Article continues below video content

This idyl would be broken by illness and death impacting family, friends and a clubmate, and the gradual realisation that his young son Simon was ‘different’ in some way. Getting a diagnosis of autism - and the right support network – for Simon took on (to use Nevin’s phrase) Kafkaesque proportions in those less informed days (spoiler alert: Simon is now happily employed as a bus driver for schoolchildren and follows Hibs. His sister, Lucy is now a doctor). Duped into becoming PFA Chairman, Pat got to see Gordon Taylor’s master-negotiator skills at close quarters (picking up a few tips which would prove useful a few years down the line) and getting to spend a glorious evening with one Edson Arantes Do Nasciminto.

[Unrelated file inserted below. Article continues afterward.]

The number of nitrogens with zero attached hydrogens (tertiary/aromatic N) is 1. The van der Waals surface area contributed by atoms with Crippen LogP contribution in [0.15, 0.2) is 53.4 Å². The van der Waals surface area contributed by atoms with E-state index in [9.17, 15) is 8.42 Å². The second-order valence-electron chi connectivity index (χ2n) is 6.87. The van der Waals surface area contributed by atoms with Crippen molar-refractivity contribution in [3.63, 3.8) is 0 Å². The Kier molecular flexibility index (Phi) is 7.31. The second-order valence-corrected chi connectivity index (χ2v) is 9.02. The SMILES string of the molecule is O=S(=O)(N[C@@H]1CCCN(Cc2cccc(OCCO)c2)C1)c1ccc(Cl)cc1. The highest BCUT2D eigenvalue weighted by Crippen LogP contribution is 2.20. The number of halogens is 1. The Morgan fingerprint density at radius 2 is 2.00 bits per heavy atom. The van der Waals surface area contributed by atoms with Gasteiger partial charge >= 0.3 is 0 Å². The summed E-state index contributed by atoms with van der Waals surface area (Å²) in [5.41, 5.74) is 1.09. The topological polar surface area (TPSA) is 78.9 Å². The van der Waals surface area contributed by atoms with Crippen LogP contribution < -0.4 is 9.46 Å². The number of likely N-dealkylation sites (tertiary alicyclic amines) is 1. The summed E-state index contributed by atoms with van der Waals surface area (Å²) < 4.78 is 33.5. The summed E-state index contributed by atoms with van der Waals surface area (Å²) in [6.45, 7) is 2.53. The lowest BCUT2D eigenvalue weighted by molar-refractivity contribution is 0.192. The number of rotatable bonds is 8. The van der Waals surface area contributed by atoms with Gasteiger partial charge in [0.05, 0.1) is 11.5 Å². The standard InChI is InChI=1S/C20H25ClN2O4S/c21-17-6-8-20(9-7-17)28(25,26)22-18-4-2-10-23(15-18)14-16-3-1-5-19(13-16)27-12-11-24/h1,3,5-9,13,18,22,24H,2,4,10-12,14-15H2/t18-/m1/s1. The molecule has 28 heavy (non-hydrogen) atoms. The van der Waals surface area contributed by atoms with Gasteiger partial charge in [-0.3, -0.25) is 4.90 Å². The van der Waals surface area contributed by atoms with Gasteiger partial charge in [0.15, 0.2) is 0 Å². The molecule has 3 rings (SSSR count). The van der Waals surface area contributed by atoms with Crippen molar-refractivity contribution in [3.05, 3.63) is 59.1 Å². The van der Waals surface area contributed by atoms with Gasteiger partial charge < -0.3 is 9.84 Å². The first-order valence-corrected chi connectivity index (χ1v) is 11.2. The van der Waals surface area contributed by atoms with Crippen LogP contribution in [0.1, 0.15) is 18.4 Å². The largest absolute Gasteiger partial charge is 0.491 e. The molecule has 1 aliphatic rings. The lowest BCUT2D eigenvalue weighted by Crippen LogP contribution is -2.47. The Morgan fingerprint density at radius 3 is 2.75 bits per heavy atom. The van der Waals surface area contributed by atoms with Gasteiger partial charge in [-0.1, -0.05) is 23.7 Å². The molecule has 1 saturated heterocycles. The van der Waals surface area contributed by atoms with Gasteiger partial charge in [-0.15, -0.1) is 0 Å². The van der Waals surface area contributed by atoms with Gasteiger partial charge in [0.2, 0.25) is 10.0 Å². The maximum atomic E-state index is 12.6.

This section of the book covers some ground touched on his Pat’s book – In Ma Head Son, a collaboration between with psychologist George Sik (it transpires that this had been slated to be called Football and How to Survive it) – but goes into more detail and has the benefit of hindsight. As at Everton, a change of manager heralded a falling out of favour – on becoming player-manager John Aldridge sidelined the Scot. A phlegmatic Pat returned to Scotland - a long-held ambition - with Kilmarnock. This brought adjustments and no little success on the pitch, but broken promises and directorial high-handedness – not a rarity in the sport – saw Nevin leave for Motherwell.

Pat Nevin in the 1990s

Left: The Nevin family in 1994; Right: Pat of the Rovers

Nevin family in the 1990s

The Nevins in the late 1990s